• Online database is a quantum leap more friendly for research users. My cat has jumped on my keyboard & blocks the screen when she wants attention. User annoying.

  2. When I was a young engineer, I was a member of AIEE (American Institute of Electrical Engineers) and IRE ( Institute of Radio Engineers). As college students we were strongly advised to join these professional societies and many did. However, as a member I was getting professional journals, conference proceedings etc. and soon had four foot high stacks of unread literature. Maybe as an academic you may have time to plow through that kind of stuff but as a working aerospace engineer, you do not. I finally dropped my memberships to stop the avalanche of paper. Of course such things were not available in those primitive times, but if there had been an online searchable database it would have given a fighting chance to work through the information and sift out what may have been useful to your particular situation.

  3. During my career in academia I published 43 scholarly articles in various academic journals. All of them were written and published back in the stone age (i.e., before the internet became widely available). For many years they were available only in the academic libraries which subscribed to the journals. Professors or students who wanted a copy had to travel to one of those libraries, or write me a letter to ask for a reprint (a copy of an individual article printed from the original plates at the same time as the journal itself was printed). There was no way to copy/paste; so anyone who wanted to quote something would have to manually type the quote while looking at a photocopy or a reprint or original.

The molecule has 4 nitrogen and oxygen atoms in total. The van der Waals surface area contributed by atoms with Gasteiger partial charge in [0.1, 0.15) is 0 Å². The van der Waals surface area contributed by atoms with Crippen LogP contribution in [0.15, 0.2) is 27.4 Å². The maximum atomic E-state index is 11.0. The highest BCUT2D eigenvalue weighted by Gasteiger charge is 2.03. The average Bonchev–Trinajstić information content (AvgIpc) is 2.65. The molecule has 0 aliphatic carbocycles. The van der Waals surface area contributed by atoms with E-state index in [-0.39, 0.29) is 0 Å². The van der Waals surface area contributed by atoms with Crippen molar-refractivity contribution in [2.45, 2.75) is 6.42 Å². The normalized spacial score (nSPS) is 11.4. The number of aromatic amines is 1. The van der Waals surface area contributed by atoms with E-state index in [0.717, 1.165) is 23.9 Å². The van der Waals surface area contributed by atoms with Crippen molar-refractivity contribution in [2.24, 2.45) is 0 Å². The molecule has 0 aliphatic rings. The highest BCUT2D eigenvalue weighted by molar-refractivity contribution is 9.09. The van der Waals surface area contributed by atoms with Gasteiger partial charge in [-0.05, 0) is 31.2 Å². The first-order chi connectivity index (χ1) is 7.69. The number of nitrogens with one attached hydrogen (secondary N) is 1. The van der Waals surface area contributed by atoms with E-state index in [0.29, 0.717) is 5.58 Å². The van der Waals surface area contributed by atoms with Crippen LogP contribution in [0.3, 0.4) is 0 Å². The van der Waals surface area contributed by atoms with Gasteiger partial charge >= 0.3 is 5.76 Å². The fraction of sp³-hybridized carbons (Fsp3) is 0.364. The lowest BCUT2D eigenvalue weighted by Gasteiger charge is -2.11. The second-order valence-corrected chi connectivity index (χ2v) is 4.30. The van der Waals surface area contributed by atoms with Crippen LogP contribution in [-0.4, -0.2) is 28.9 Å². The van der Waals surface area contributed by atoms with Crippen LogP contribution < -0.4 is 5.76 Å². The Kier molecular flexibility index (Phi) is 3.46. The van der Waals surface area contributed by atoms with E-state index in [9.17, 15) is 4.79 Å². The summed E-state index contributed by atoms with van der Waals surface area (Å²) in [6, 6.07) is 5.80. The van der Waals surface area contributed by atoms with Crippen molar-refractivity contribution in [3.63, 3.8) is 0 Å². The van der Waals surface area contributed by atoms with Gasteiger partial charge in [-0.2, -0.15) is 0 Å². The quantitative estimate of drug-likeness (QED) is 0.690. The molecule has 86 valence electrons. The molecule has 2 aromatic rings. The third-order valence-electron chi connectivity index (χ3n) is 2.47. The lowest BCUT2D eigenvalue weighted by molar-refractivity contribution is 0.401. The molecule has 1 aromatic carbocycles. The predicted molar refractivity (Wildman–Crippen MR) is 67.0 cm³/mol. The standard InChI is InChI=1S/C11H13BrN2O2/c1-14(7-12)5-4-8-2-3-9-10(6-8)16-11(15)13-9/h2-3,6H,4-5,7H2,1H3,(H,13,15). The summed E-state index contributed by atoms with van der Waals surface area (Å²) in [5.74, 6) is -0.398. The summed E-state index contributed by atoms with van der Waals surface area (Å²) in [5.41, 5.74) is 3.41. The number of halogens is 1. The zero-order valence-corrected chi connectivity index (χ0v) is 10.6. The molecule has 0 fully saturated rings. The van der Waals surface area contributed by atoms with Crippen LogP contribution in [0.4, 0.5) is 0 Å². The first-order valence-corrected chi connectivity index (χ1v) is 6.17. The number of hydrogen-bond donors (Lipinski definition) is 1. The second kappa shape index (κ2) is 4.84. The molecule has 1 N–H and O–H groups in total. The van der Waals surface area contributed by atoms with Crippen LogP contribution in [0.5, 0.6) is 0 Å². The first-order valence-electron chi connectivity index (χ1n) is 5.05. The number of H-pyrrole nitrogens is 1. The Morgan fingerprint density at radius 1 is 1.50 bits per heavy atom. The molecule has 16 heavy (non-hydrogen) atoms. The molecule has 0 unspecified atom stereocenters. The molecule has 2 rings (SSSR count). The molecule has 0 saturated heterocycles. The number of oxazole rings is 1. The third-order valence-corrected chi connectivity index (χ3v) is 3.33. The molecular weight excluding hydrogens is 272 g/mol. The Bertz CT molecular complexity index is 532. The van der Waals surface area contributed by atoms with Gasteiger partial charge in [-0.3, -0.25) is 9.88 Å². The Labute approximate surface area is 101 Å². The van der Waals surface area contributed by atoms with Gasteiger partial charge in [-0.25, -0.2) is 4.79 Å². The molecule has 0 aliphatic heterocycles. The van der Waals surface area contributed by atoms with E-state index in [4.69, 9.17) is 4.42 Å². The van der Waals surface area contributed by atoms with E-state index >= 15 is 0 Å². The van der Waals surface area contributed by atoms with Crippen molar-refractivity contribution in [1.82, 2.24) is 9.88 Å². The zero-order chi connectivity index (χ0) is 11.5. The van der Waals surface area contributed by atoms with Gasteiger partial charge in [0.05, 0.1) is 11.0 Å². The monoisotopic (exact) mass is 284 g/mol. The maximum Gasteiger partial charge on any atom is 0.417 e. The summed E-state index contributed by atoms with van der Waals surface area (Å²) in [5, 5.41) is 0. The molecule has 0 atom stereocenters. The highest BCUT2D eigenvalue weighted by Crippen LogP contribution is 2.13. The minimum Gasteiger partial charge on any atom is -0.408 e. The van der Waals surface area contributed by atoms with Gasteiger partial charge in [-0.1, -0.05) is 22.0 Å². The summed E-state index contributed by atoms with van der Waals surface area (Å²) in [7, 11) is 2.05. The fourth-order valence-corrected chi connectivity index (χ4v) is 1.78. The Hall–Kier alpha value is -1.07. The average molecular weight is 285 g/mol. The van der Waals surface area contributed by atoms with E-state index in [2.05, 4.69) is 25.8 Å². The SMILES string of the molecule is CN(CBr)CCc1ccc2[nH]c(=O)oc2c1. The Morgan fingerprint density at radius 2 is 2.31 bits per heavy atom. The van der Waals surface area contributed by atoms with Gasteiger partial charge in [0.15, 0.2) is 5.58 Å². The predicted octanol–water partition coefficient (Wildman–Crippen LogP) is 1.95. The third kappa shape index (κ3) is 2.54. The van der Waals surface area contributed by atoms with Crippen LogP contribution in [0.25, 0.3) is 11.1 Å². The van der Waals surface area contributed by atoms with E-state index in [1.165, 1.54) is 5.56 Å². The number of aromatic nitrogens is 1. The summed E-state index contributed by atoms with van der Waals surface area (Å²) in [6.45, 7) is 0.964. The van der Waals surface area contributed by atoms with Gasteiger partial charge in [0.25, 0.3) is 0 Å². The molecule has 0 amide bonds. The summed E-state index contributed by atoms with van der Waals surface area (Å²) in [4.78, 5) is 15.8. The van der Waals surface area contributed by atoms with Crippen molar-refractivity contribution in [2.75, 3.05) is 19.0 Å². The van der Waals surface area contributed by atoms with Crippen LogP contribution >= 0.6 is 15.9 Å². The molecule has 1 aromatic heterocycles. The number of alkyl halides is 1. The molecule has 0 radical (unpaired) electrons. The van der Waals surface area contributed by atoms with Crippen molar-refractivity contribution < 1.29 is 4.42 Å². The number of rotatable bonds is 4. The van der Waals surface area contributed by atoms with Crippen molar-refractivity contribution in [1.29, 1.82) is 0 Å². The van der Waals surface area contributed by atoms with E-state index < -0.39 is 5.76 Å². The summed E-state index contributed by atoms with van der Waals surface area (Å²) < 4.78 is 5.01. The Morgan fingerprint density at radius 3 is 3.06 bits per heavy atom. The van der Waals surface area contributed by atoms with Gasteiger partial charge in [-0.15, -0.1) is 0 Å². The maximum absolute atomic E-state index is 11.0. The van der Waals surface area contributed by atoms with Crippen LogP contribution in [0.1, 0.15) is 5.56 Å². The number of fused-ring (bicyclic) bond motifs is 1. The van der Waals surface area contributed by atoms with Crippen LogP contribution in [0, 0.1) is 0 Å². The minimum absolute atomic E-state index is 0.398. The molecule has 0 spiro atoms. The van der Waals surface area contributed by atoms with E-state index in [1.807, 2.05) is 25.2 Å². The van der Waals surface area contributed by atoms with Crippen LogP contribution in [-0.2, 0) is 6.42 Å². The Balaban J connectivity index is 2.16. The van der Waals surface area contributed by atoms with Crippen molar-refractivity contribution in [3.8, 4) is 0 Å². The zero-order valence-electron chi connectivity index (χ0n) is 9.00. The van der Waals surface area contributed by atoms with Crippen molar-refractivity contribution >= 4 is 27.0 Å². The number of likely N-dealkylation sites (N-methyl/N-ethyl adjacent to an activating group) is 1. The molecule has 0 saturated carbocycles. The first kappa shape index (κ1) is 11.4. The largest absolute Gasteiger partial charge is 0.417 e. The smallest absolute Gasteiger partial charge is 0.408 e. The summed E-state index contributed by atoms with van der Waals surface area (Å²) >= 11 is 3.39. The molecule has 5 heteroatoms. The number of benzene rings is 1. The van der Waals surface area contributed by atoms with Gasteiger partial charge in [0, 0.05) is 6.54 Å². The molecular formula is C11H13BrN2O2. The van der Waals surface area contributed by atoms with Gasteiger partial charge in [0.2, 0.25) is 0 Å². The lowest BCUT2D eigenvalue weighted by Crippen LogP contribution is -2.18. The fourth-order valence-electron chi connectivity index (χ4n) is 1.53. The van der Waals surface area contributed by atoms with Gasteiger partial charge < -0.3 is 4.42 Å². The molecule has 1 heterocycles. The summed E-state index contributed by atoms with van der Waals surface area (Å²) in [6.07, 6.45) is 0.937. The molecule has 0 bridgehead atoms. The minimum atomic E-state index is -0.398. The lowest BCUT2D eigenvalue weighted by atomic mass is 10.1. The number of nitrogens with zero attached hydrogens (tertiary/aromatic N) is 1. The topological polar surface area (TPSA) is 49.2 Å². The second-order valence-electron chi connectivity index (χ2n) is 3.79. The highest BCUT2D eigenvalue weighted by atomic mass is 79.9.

I discovered that some of the articles were already available through JSTOR or ERIC, but only for fee-paying subscribers or for people with passwords who were affiliated with universities which paid for access.

    I decided that some of the articles I authored were sufficiently interesting (for nerds!), or potentially useful to today’s scholars, that I should rescue them from oblivion by making them available on the internet at zero cost to the reader.

    It’s quite possible that the copyright for some of those articles is owned by the publishers of the journals in which they were printed. Maybe one of them will sue me! But I decided that as author I should have the moral right (if not the legal right) to make them freely available. About ten years ago I also figured out that it had been about 20 years since even the most recent article was published, which meant the copyright had probably expired.

    A friend who had an optical character reader was very kind to take about a dozen of my reprints and convert them to pdf files which I posted on a website. More recently, I went through boxes stored far in the back of a closet to find originals or reprints for about 20 more articles, scanned them on my own multipurpose printer, and uploaded them to the website. I also wrote to the publisher of one article, which was filled with mathematical symbols and special formatting, and the publisher (National Council of Teachers of Mathematics) was very kind to make a pdf copy and e-mailed it to me.

    There are now 32 of the 43 articles available on the website, at

    I wish that more scholars would make the articles they author freely available on their own websites, or Facebook, etc. But perhaps they worry that doing so might offend the scholarly societies or publishers, hindering their ability to get things published in the future. And as we all know, it’s publish or perish!